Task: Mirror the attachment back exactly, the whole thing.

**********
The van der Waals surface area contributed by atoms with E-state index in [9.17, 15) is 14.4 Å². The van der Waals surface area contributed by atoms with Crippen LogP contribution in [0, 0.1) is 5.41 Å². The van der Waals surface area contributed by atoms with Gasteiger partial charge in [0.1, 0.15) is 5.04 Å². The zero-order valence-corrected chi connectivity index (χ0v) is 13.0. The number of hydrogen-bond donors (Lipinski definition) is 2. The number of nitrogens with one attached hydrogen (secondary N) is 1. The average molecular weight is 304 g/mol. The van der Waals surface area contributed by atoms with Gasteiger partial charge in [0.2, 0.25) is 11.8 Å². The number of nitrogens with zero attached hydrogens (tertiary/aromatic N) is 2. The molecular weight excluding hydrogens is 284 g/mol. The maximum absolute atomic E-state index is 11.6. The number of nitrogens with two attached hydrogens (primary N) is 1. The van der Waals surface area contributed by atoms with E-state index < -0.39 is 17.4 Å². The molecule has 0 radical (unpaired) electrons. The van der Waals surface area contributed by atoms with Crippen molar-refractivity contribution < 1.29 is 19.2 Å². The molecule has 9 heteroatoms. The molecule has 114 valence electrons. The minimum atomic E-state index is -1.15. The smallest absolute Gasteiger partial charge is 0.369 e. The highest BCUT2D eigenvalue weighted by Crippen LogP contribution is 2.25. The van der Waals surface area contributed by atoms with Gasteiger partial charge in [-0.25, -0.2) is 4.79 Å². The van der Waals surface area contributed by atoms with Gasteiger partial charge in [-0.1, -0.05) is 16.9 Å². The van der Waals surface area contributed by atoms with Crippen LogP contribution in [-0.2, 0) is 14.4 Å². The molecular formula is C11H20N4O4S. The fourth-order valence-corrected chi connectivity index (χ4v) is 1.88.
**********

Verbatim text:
The van der Waals surface area contributed by atoms with E-state index in [9.17, 15) is 14.4 Å². The van der Waals surface area contributed by atoms with Crippen LogP contribution in [0, 0.1) is 5.41 Å². The van der Waals surface area contributed by atoms with Gasteiger partial charge in [0.1, 0.15) is 5.04 Å². The zero-order valence-corrected chi connectivity index (χ0v) is 13.0. The number of hydrogen-bond donors (Lipinski definition) is 2. The number of nitrogens with one attached hydrogen (secondary N) is 1. The average molecular weight is 304 g/mol. The van der Waals surface area contributed by atoms with Gasteiger partial charge in [0.2, 0.25) is 11.8 Å². The number of nitrogens with zero attached hydrogens (tertiary/aromatic N) is 2. The molecular weight excluding hydrogens is 284 g/mol. The maximum absolute atomic E-state index is 11.6. The number of nitrogens with two attached hydrogens (primary N) is 1. The van der Waals surface area contributed by atoms with E-state index < -0.39 is 17.4 Å². The molecule has 0 radical (unpaired) electrons. The van der Waals surface area contributed by atoms with Crippen molar-refractivity contribution < 1.29 is 19.2 Å². The molecule has 9 heteroatoms. The molecule has 114 valence electrons. The minimum atomic E-state index is -1.15. The smallest absolute Gasteiger partial charge is 0.369 e. The highest BCUT2D eigenvalue weighted by Crippen LogP contribution is 2.25. The van der Waals surface area contributed by atoms with Gasteiger partial charge in [-0.25, -0.2) is 4.79 Å². The van der Waals surface area contributed by atoms with Gasteiger partial charge in [-0.1, -0.05) is 16.9 Å². The van der Waals surface area contributed by atoms with Crippen LogP contribution in [-0.2, 0) is 14.4 Å². The molecular formula is C11H20N4O4S. The fourth-order valence-corrected chi connectivity index (χ4v) is 1.88.